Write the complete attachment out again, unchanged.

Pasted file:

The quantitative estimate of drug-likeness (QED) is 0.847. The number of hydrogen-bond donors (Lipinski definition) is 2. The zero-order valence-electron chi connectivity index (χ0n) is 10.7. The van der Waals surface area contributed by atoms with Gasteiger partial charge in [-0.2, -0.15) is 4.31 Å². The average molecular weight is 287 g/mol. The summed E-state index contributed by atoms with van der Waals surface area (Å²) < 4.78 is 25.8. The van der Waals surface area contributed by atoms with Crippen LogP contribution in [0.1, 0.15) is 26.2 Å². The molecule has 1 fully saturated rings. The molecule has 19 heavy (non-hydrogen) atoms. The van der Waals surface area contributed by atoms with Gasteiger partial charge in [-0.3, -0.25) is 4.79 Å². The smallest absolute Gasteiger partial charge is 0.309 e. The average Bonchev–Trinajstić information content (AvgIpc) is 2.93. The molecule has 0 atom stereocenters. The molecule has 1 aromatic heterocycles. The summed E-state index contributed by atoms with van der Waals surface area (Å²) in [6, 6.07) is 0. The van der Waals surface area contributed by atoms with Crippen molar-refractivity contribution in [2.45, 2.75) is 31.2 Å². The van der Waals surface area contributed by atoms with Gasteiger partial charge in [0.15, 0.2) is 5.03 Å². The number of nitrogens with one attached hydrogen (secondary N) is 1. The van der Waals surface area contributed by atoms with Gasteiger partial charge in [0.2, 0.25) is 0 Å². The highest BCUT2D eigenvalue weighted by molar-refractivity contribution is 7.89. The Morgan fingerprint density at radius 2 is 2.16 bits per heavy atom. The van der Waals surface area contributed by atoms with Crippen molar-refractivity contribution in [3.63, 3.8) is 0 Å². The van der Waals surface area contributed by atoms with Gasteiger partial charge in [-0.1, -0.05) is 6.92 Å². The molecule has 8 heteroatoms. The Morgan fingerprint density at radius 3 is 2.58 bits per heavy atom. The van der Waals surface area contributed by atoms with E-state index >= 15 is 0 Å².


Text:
The quantitative estimate of drug-likeness (QED) is 0.847. The number of hydrogen-bond donors (Lipinski definition) is 2. The zero-order valence-electron chi connectivity index (χ0n) is 10.7. The van der Waals surface area contributed by atoms with Gasteiger partial charge in [-0.2, -0.15) is 4.31 Å². The average molecular weight is 287 g/mol. The summed E-state index contributed by atoms with van der Waals surface area (Å²) < 4.78 is 25.8. The van der Waals surface area contributed by atoms with Crippen LogP contribution in [0.1, 0.15) is 26.2 Å². The molecule has 1 fully saturated rings. The molecule has 19 heavy (non-hydrogen) atoms. The van der Waals surface area contributed by atoms with Gasteiger partial charge in [-0.3, -0.25) is 4.79 Å². The smallest absolute Gasteiger partial charge is 0.309 e. The average Bonchev–Trinajstić information content (AvgIpc) is 2.93. The molecule has 0 atom stereocenters. The molecule has 1 aromatic heterocycles. The summed E-state index contributed by atoms with van der Waals surface area (Å²) in [6, 6.07) is 0. The van der Waals surface area contributed by atoms with Crippen molar-refractivity contribution in [2.45, 2.75) is 31.2 Å². The van der Waals surface area contributed by atoms with Gasteiger partial charge in [0.15, 0.2) is 5.03 Å². The number of nitrogens with one attached hydrogen (secondary N) is 1. The van der Waals surface area contributed by atoms with Gasteiger partial charge in [0.2, 0.25) is 0 Å². The highest BCUT2D eigenvalue weighted by molar-refractivity contribution is 7.89. The Morgan fingerprint density at radius 2 is 2.16 bits per heavy atom. The van der Waals surface area contributed by atoms with Crippen molar-refractivity contribution in [3.63, 3.8) is 0 Å². The van der Waals surface area contributed by atoms with Gasteiger partial charge in [-0.1, -0.05) is 6.92 Å². The molecule has 8 heteroatoms. The Morgan fingerprint density at radius 3 is 2.58 bits per heavy atom. The van der Waals surface area contributed by atoms with E-state index >= 15 is 0 Å².